My mind has been very much on New Orleans and the Gulf Coast the past couple of weeks. The utter devastation wrought by Hurricane Katrina, and the horrific images of stranded people clinging to rooftops, are shocking. Sitting in San Francisco it was hard to imagine just how terrifying and chaotic it could be.
What a different image than the one I had during my first visit to New Orleans in 1999 for the 2nd Annual Meeting of the National Association of Inpatient Physicians. I remember being enchanted by New Orleans and thinking how it seemed more European than American and the most foreign of any American city I had visited.
I brought my family to the meeting, and we had a wonderful visit. We stayed near the convention center and enjoyed strolling the streets of the French Quarter, eating beignets, and riding the streetcar. I had an unforgettable dinner at Emeril’s that still ranks among the finest I’ve ever had. These memories are completely at odds with the images in the newspaper and on television. Some of the most vivid stories I read of Hurricane Katrina were e-mails from hospitalists on the ground in New Orleans and from others helping to care for sick patients evacuated from hospitals in Louisiana.
The first-hand accounts from hospitalists in New Orleans were gripping. I read the now-familiar stories of trying to live in a city with no electricity, no safe drinking water, no sewer system, and no government. I read of one physician entering a darkened pharmacy under police escort so that he could gather life-saving medicines for people whose prescriptions were destroyed along with their homes. Steve Deitzelsweig, MD, FACP, a hospitalist at Ochsner Clinic in New Orleans described the fear of epidemics in the Wall Street Journal, as well as in The Hospitalist (see October, p. 1). The possibility of a typhoid outbreak in 21st century America seemed more like a plot from a bad movie than a headline in a major newspaper. Even hospitalists far from New Orleans enlisted in aiding evacuees.
E-mail dispatches from Pat Cawley, MD, in South Carolina and others described hospitalists helping care for the sick airlifted from Louisiana, Mississippi, and Alabama. Jeanne Huddleston, MD, SHM’s immediate past president, described her role leading a team of doctors from Mayo Clinic who went to Louisiana to care for the sick and injured.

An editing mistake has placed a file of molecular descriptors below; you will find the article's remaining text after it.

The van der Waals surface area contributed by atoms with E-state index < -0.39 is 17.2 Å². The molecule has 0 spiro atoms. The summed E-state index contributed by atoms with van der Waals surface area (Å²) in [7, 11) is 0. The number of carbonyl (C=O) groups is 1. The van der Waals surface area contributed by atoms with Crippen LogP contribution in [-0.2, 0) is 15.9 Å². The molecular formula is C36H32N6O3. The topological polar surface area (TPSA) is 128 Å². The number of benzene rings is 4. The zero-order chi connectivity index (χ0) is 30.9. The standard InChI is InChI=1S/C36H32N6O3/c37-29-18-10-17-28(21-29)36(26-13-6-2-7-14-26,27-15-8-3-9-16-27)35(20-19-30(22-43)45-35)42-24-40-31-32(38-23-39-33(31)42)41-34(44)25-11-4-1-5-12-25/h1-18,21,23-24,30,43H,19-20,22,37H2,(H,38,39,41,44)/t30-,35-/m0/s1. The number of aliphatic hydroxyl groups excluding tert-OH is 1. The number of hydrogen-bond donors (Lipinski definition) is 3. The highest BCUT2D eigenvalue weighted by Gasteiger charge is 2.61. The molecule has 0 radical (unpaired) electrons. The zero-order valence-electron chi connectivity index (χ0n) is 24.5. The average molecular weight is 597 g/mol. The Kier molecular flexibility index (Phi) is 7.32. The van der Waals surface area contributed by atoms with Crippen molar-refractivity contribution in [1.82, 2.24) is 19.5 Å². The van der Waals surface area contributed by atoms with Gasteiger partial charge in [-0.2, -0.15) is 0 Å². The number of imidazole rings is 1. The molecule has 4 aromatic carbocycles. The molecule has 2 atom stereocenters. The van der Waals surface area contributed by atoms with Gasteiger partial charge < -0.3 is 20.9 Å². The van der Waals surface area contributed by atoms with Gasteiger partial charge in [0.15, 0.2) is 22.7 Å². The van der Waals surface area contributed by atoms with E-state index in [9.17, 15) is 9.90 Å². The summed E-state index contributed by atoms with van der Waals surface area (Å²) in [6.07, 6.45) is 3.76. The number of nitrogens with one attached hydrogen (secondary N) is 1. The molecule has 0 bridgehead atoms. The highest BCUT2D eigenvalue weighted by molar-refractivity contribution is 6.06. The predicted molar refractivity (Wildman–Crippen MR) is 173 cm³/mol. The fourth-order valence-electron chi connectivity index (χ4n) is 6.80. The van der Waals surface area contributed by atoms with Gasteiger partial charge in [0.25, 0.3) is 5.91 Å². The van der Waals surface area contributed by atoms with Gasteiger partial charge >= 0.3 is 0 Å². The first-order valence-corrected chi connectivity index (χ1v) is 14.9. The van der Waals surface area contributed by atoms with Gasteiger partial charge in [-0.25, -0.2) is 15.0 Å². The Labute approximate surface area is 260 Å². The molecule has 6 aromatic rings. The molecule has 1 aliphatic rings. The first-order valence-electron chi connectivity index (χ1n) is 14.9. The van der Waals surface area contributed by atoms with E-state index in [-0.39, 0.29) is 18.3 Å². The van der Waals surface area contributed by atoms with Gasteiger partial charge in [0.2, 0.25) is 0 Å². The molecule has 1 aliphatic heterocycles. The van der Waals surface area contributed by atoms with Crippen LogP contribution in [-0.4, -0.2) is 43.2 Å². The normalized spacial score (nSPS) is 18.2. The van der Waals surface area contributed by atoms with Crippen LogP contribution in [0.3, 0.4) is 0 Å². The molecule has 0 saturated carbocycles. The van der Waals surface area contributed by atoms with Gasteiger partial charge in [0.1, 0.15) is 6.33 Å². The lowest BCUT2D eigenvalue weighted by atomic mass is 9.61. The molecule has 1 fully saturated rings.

Perhaps the most frightening images were of doctors and nurses caring for critically ill patients without the help of monitors, ventilators, or other equipment when the emergency power went out. The images of patients waiting for helicopters to airlift them to safety were harrowing. Also striking were reports from hospitalists whose families had been evacuated, their homes destroyed—and they were at the hospital caring for those who were sick prior to and because of the hurricane.
My gratitude and admiration go out to all of the doctors, nurses, respiratory therapists, pharmacists, social workers, chaplains, and others in the hurricane-devastated regions and elsewhere who worked so valiantly to help patients in the face of chaos. As president of SHM I am proud of the efforts of our members and of all hospitalists who continue to assist in the face of this tragedy.
The medical crisis caused by Hurricane Katrina is perhaps most noteworthy because it happened in America. Of course, physicians and nurses struggle to help their patients under similar or worse conditions every day across the world without the ability to airlift their patients anywhere. Nonetheless, to watch this happen in New Orleans was shocking and offered insights into what it must be like in war zones and the developing world.